The United States supports a 15% global minimum tax on large corporations as it tries to appeal to other countries.

If the global minimum tax rate of 15% were adopted, it would still leave a hole between that rate and the U.S. tax rate proposed by the Biden administration. Treasury officials argued that the brand new hole may be smaller than the current hole and would not subsequently decrease the competitiveness of US companies.

Nonetheless, part of the ability of the Biden administration to promote its plan depends on whether or not it is able to cope with other nations on the global minimum tax so that American businesses do not face an aggressive downside.

The finance ministers of France and Germany indicated last month that they were ready again at an overall minimum tax rate of 21%. But nations may have to change their legal guidelines for the settlement to formally occur, and enforcement of the agreement could be sophisticated. Ireland, which is not a member of the steering committee for negotiations through the Organization for Economic Co-operation and Development, has a corporate tax rate of 12.5% ​​and has expressed reservations about a such regulation.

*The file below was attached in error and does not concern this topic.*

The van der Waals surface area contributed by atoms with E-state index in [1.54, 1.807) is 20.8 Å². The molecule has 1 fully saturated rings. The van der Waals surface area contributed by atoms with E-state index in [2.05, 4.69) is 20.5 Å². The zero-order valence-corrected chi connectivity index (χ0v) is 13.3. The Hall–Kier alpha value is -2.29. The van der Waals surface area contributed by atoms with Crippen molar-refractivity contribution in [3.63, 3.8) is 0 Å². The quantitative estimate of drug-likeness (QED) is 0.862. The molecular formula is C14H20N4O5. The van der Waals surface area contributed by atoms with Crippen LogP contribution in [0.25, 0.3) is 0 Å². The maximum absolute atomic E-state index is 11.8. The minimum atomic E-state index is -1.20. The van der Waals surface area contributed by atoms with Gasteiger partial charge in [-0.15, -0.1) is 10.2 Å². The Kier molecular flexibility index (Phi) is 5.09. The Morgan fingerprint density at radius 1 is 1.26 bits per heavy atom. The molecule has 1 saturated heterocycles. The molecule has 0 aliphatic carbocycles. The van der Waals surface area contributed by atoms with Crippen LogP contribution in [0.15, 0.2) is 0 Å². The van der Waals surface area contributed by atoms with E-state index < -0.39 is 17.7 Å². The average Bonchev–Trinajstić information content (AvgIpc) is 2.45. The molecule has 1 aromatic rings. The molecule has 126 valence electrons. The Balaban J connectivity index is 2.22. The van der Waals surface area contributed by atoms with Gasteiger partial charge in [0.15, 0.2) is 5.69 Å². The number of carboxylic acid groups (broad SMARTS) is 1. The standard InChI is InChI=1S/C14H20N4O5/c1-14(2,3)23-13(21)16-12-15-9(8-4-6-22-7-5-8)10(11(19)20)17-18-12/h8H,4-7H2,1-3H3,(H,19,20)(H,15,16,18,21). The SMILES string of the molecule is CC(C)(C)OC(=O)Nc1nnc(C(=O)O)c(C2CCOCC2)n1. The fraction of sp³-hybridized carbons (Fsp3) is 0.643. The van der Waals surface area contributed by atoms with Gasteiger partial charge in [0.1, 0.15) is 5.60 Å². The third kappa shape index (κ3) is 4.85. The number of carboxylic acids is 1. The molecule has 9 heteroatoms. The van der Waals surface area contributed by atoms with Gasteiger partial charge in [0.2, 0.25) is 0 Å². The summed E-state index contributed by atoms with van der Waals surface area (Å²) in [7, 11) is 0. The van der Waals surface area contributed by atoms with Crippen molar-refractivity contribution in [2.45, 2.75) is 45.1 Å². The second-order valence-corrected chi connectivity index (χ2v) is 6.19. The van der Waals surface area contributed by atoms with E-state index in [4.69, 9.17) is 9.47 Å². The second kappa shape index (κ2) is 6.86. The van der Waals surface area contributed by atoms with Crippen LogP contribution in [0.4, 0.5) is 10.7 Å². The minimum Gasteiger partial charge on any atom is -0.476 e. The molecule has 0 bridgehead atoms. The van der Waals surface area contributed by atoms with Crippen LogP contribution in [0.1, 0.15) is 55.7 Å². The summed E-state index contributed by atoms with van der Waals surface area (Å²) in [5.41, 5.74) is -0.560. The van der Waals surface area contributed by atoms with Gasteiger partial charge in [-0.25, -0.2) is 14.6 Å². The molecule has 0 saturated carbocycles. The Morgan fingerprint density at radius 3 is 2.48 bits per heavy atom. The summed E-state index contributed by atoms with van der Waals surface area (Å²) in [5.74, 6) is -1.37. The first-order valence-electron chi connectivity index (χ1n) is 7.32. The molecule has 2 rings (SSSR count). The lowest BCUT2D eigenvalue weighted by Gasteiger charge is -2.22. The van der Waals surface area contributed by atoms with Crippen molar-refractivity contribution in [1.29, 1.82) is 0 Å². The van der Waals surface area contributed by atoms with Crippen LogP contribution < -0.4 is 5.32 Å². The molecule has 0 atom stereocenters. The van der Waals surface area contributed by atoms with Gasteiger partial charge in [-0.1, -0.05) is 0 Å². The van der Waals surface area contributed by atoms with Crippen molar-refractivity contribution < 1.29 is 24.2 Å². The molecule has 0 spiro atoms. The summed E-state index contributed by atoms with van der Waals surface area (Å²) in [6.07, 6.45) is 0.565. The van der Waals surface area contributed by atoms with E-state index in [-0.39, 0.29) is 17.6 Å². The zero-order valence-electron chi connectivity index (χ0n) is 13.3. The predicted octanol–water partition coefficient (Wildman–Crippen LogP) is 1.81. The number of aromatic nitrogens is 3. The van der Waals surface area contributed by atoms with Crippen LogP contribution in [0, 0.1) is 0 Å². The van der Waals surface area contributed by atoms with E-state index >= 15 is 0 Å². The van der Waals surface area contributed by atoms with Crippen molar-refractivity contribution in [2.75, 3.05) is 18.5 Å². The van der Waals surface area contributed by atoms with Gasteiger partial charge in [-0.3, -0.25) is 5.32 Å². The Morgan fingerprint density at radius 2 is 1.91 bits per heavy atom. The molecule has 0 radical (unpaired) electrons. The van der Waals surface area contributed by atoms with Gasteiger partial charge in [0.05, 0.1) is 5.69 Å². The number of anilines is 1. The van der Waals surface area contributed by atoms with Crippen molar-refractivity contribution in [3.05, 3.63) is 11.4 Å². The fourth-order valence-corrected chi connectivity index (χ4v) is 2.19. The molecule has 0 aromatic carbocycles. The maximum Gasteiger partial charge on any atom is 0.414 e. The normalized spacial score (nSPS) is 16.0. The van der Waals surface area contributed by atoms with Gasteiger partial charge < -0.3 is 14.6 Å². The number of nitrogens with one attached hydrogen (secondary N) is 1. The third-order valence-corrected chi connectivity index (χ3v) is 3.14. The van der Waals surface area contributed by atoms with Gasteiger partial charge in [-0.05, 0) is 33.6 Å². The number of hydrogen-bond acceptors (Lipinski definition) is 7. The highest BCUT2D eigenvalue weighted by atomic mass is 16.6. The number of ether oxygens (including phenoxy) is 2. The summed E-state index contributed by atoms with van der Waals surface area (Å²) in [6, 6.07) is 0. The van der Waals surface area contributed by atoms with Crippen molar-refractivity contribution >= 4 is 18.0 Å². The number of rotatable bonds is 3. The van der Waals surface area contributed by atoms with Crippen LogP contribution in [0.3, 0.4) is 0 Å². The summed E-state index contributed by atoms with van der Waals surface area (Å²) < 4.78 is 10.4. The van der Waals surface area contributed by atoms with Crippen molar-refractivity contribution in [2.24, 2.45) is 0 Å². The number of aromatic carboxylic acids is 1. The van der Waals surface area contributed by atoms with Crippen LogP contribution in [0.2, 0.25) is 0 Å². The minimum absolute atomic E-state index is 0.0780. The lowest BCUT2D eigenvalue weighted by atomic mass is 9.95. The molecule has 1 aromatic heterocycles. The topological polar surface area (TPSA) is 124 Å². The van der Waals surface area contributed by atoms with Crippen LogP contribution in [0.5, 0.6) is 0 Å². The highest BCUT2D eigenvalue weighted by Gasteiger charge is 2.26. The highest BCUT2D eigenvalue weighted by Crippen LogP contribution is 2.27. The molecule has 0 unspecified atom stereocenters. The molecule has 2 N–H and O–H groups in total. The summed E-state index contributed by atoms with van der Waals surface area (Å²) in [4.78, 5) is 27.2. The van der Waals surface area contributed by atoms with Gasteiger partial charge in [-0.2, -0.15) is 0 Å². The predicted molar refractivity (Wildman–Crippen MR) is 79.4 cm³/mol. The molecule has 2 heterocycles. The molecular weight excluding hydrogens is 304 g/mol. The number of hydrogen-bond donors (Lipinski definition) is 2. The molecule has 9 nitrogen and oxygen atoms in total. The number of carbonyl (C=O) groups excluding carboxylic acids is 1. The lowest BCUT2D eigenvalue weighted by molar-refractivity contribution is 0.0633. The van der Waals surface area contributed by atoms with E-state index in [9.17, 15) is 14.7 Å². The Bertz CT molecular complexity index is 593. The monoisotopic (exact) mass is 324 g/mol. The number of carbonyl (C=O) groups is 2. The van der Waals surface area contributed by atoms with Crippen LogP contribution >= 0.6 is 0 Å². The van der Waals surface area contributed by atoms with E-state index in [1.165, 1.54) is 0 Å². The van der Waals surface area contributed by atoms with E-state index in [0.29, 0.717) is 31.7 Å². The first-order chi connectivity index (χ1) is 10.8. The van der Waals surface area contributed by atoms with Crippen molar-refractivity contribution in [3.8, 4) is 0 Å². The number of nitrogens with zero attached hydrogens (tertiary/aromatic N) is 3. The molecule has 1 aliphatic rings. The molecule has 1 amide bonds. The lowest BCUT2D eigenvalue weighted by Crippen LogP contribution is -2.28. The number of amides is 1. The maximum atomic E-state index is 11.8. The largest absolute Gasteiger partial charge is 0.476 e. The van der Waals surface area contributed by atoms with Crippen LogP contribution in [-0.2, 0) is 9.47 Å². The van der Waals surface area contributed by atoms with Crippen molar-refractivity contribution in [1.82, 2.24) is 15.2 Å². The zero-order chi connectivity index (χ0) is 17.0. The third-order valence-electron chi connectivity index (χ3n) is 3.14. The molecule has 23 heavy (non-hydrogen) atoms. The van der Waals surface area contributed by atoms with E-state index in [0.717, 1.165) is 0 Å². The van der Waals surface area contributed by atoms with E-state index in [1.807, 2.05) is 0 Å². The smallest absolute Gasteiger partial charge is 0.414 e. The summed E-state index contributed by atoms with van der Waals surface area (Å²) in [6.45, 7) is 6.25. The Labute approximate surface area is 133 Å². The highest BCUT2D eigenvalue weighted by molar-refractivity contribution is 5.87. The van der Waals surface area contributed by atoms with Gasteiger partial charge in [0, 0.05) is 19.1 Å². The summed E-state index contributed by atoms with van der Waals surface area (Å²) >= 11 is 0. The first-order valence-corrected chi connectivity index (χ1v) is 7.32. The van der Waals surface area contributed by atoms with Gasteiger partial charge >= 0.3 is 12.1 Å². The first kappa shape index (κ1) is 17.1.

Treasury officials said they were not insisting on the 21% rate in any way. However, they consider the 15% degree to be a flooring material and may continue to push for a higher rate. They mentioned that they believed other countries had been receptive to adopting a higher rate depending on the fate of any changes to the US tax system that might be considered.

Treasury Secretary Janet L. Yellen has warned that a global “race to the bottom” has exhausted authorities’ revenues, and she or he has adopted a more collaborative negotiating strategy than that employed by the administration. Trump.

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